It is obvious that the Zionists have pinned all their hopes on the United States. The importance which they attach to the winning of American public opinion cannot possibly be exaggerated. To achieve this, the Zionists have organized a tremendous campaign which penetrates into every nook and cranny of the country and reaches almost every publication. Their tactics are largely based on capitalising the sentiments of the Americans towards the refugees and displaced persons in Europe, as well as on the resentment with which the average American views the persecution inflicted by the Nazis. In addition, the Zionists have to a great extent succeeded in mobilizing Jewish influence in the United States – financial and otherwise. What non-Zionist Jewish element exists, which might be large in number, is nevertheless hardly articulate. The result is that in addition to the sympathy of a large section of the American public, the Zionists are able to exert political group pressure to drive the Congress and the executive to support their thesis. With this last element there is nothing that the Arab Office can do. The group pressure is indoctrinated and very little can be done to make them change their minds. However, group pressure alone cannot secure unlimited support of the United States Government for the Zionist program, especially since this group pressure is almost purely Jewish in program, [sic] and character and the Zionists feel that in order to win they must have the active support of a large section of the American public. It is with a view to prevent his mobilisation of the Americans that the Arab Office has carried on since it has been established.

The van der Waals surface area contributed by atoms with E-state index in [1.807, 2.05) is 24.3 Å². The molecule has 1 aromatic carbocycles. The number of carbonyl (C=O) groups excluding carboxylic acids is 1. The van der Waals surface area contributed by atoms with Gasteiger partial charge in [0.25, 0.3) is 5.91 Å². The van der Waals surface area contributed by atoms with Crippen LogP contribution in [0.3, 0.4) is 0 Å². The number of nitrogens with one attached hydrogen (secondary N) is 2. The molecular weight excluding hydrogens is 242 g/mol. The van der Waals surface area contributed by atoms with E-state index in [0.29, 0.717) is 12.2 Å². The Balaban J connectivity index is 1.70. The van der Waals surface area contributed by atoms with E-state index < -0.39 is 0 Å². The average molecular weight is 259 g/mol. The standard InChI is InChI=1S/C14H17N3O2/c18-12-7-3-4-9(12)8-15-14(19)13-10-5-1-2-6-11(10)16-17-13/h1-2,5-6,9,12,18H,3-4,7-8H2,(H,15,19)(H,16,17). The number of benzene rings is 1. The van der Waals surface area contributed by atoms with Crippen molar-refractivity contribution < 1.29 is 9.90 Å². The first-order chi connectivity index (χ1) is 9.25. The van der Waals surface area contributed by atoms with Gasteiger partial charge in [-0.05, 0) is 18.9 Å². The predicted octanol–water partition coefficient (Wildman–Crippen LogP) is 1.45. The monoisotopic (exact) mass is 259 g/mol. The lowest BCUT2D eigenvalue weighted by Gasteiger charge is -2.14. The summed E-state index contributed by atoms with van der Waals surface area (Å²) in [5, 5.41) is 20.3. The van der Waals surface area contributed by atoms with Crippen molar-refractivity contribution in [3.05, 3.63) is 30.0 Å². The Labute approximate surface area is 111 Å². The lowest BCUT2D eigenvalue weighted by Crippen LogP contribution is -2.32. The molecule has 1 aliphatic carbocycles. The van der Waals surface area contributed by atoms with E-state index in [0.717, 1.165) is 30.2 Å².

The activities of the Arab Office, detailed above, represent a modest effort towards this goal.
In March 1945, the Arab League (AL) was founded in Cairo. It arrived at the tail-end of a gargantuan four-year-long endeavor to economically integrate the entire Middle East and North and northeast Africa in order to make its polities more self-sufficient during the world war, in which shipping with Allied countries was dangerous and when military trumped civilian needs. This endeavor was supported by national authorities, aided by the United States, and directed by officials of the British Empire. Britain was paramount in the region, and by 1943 its armies, with the US military, evicted all German and Italian troops from North Africa.